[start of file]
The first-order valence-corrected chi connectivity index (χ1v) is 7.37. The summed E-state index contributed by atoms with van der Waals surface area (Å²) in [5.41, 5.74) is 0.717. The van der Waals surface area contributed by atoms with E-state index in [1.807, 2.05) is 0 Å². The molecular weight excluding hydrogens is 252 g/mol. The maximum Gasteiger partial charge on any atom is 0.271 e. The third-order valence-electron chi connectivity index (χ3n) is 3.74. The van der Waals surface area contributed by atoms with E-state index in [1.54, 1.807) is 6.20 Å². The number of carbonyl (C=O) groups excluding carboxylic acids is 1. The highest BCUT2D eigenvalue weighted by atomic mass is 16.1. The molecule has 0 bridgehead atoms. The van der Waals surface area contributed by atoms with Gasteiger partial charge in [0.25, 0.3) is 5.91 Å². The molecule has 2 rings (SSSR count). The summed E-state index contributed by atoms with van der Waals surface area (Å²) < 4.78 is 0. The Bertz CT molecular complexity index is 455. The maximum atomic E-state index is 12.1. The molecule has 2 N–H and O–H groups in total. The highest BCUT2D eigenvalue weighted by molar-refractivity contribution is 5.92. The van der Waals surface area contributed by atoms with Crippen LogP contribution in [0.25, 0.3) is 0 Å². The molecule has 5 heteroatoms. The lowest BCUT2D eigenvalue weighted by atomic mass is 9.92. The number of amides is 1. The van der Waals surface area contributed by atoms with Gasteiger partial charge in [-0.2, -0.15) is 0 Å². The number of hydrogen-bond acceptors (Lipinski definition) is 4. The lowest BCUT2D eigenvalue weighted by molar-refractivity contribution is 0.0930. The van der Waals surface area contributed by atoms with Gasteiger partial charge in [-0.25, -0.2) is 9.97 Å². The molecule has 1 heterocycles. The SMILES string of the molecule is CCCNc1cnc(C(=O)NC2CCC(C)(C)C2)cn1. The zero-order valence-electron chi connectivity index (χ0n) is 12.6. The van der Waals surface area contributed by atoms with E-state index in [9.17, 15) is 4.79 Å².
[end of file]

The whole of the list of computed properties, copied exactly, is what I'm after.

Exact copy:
The first-order valence-corrected chi connectivity index (χ1v) is 7.37. The summed E-state index contributed by atoms with van der Waals surface area (Å²) in [5.41, 5.74) is 0.717. The van der Waals surface area contributed by atoms with E-state index in [1.807, 2.05) is 0 Å². The molecular weight excluding hydrogens is 252 g/mol. The maximum Gasteiger partial charge on any atom is 0.271 e. The third-order valence-electron chi connectivity index (χ3n) is 3.74. The van der Waals surface area contributed by atoms with E-state index in [1.54, 1.807) is 6.20 Å². The number of carbonyl (C=O) groups excluding carboxylic acids is 1. The highest BCUT2D eigenvalue weighted by atomic mass is 16.1. The molecule has 0 bridgehead atoms. The van der Waals surface area contributed by atoms with Gasteiger partial charge in [0.25, 0.3) is 5.91 Å². The molecule has 2 rings (SSSR count). The summed E-state index contributed by atoms with van der Waals surface area (Å²) < 4.78 is 0. The Bertz CT molecular complexity index is 455. The maximum atomic E-state index is 12.1. The molecule has 2 N–H and O–H groups in total. The highest BCUT2D eigenvalue weighted by molar-refractivity contribution is 5.92. The van der Waals surface area contributed by atoms with Crippen LogP contribution in [0.25, 0.3) is 0 Å². The molecule has 5 heteroatoms. The lowest BCUT2D eigenvalue weighted by atomic mass is 9.92. The number of amides is 1. The van der Waals surface area contributed by atoms with Gasteiger partial charge in [-0.2, -0.15) is 0 Å². The number of hydrogen-bond acceptors (Lipinski definition) is 4. The lowest BCUT2D eigenvalue weighted by molar-refractivity contribution is 0.0930. The van der Waals surface area contributed by atoms with Gasteiger partial charge in [-0.25, -0.2) is 9.97 Å². The molecule has 1 heterocycles. The SMILES string of the molecule is CCCNc1cnc(C(=O)NC2CCC(C)(C)C2)cn1. The zero-order valence-electron chi connectivity index (χ0n) is 12.6. The van der Waals surface area contributed by atoms with E-state index in [9.17, 15) is 4.79 Å².